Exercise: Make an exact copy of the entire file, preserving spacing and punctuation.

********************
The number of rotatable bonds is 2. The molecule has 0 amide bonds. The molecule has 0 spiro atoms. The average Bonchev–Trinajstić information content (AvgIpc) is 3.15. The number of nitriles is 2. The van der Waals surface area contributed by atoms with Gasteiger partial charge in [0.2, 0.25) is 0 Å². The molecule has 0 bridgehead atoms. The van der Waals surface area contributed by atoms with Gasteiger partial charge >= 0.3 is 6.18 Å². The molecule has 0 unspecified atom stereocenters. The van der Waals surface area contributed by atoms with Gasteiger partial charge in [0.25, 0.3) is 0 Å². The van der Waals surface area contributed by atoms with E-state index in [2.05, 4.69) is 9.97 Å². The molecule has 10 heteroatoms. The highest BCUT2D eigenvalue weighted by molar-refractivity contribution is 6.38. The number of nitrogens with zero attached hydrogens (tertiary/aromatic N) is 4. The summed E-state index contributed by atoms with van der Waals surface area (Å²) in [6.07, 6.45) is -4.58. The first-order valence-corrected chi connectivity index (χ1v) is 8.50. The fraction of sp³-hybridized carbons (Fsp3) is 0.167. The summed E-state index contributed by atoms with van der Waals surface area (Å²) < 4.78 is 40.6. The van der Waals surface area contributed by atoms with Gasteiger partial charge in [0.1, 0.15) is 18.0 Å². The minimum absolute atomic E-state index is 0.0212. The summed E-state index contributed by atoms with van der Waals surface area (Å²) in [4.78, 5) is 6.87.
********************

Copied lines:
The number of rotatable bonds is 2. The molecule has 0 amide bonds. The molecule has 0 spiro atoms. The average Bonchev–Trinajstić information content (AvgIpc) is 3.15. The number of nitriles is 2. The van der Waals surface area contributed by atoms with Gasteiger partial charge in [0.2, 0.25) is 0 Å². The molecule has 0 bridgehead atoms. The van der Waals surface area contributed by atoms with Gasteiger partial charge >= 0.3 is 6.18 Å². The molecule has 0 unspecified atom stereocenters. The van der Waals surface area contributed by atoms with Gasteiger partial charge in [0.25, 0.3) is 0 Å². The van der Waals surface area contributed by atoms with E-state index in [2.05, 4.69) is 9.97 Å². The molecule has 10 heteroatoms. The highest BCUT2D eigenvalue weighted by molar-refractivity contribution is 6.38. The number of nitrogens with zero attached hydrogens (tertiary/aromatic N) is 4. The summed E-state index contributed by atoms with van der Waals surface area (Å²) in [6.07, 6.45) is -4.58. The first-order valence-corrected chi connectivity index (χ1v) is 8.50. The fraction of sp³-hybridized carbons (Fsp3) is 0.167. The summed E-state index contributed by atoms with van der Waals surface area (Å²) < 4.78 is 40.6. The van der Waals surface area contributed by atoms with Gasteiger partial charge in [0.1, 0.15) is 18.0 Å². The minimum absolute atomic E-state index is 0.0212. The summed E-state index contributed by atoms with van der Waals surface area (Å²) in [4.78, 5) is 6.87.